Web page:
Harford County Executive David R. Craig announced Thursday that officials had amassed a $32 million surplus, allowing him to buck a string of budget cuts in neighboring jurisdictions and recommend giving all county employees $1,250 bonuses.

The gesture toward 7,000 teachers, sheriff deputies and all other county workers is in sharp contrast with other counties and Baltimore City, where services are being curtailed amid tough economic times.

Craig attributed the budget surplus to careful fiscal management and an increase of income tax receipts from job growth in the county because of military base relocations and new businesses. He complimented his department heads for recognizing that changes needed to be made early to avoid potential budget shortfalls.

"We saw this early in 2008," resulting in reductions, he said. "We made a big adjustment midyear to conduct savings and be more efficient," he said in an interview after Thursday's announcement. "We were ahead of the game."

The transfer funds for the employee bonuses requires approval from the County Council, which is supposed to introduce a bill Nov. 1. The council will hear public testimony Dec. 6.

If the County Council approves the measure, employees will receive one check for $625 in December and a second check the last week of June.

In 2009, Harford had a week of furloughs for county employees, not including teachers. The following year, the county had a hiring freeze. For the past three years, employees have had wage freezes, and they've had to absorb a portion of their health care and pension costs.

"Employees have had no pay increase," despite efforts through snowstorms, hurricanes and an earthquake, Craig said.

He said his administration would like to return to pay and step increases for county employees once growth is sustained, but added that "we realize this is all of the money."

Other surrounding jurisdictions have not fared as well as Harford, and they continue to look for ways to reduce employee costs.

Slumping revenues and rising costs have affected budget decisions in Anne Arundel County. Last year — for the first time in two decades — the county laid off employees. In the last two fiscal years, the county has furloughed its 4,100-person workforce, equaling a 5 percent pay cut. Additionally, the county in fiscal year 2013 increased its property tax rate by 3 cents.

Baltimore City officials have indicated that they are facing the fourth significant budget shortage in as many years. Agency heads were instructed to pare 5 percent from their spending plans in an exercise to plan for the coming fiscal year.

The city has slashed police and fire pension benefits, instituted furlough days and trimmed services to balance its budget. And even as Baltimore girds for another grim fiscal year, the effects of the current budget have not yet become fully apparent. As many as 30 city recreation centers could close or be handed over to private parties by the end of the year when funding runs out.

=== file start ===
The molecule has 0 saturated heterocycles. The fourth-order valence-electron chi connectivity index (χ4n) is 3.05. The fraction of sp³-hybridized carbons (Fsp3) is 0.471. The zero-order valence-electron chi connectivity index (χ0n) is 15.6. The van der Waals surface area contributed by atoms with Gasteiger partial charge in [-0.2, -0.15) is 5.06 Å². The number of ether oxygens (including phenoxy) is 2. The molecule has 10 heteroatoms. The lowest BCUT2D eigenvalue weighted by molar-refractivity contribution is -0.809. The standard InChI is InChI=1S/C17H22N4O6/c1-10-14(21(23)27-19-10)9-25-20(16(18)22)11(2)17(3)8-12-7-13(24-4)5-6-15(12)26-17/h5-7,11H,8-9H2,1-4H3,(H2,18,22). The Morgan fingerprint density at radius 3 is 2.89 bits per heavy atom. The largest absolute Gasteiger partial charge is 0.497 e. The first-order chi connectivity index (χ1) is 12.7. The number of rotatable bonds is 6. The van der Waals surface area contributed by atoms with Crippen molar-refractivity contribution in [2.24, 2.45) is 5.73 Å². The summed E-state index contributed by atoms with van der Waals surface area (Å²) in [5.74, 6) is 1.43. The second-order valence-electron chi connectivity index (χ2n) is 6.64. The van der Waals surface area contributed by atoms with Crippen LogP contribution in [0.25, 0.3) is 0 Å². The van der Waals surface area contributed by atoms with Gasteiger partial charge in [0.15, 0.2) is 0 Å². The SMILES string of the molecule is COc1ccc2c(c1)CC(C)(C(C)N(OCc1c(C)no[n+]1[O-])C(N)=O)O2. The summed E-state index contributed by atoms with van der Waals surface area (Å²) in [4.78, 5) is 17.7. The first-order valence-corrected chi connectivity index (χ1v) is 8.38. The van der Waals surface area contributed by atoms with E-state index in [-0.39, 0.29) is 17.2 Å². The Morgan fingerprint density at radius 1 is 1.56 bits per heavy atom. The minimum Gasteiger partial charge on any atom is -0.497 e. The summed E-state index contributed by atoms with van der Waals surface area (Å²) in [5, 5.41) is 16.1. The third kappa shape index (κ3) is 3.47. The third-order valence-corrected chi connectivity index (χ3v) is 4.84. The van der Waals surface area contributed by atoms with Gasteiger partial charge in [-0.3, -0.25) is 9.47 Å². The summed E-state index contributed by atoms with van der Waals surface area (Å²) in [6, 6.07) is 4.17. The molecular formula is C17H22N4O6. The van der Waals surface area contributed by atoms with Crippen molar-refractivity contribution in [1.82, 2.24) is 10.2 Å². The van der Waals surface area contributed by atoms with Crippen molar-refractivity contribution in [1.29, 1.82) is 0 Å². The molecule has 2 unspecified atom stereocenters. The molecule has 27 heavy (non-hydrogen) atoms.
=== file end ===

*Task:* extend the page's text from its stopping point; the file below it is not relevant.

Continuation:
Baltimore County Executive Kevin Kamenetz proposed an early-retirement incentive plan last month aimed at eliminating about 200 positions from the county's 8,000-person workforce. Officials say the buyouts would save $14 million a year, and they have left open the possibility of furloughs and layoffs.

Howard County officials say they remain cautious when filling essential positions. The county has about 70 openings. County employees have taken a dip in pay in the form of furlough days the past two years.

Harford County Council President William K. "Billy" Boniface said Thursday that he would like to see the county's financial reports and report from auditors to see "where the surplus is coming from" and to determine "how did we end up with this projected increase."

But Boniface, a Republican, said he supported bonuses. "We haven't been able to compensate our employees for three budget cycles. If there is any way we can help out these employees, they deserve it," he said.

Councilman Dion F. Guthrie, a Democrat whose district includes Edgewood and Joppatowne, said county officials will have to watch the revenue from real estate taxes closely, anticipating that dwindling home values will result in falling property tax revenues.

"We need to be a little bit more conservative," he said.

But he too supported an employee bonus: "The employees have taken it on the chin."

Councilman Richard C. Slutzky, a Republican whose district includes Aberdeen and Churchville, said, "We are certainly not going to overreact. As a council member, I can say we will be very cautious."

Craig said he would like to use the rest of the money for capital projects and for savings in anticipation of decreases in state funding.

Baltimore Sun reporters Nicole Fuller, Alison Knezevich and Julie Scharper contributed to this article.

jkanderson@baltsun.com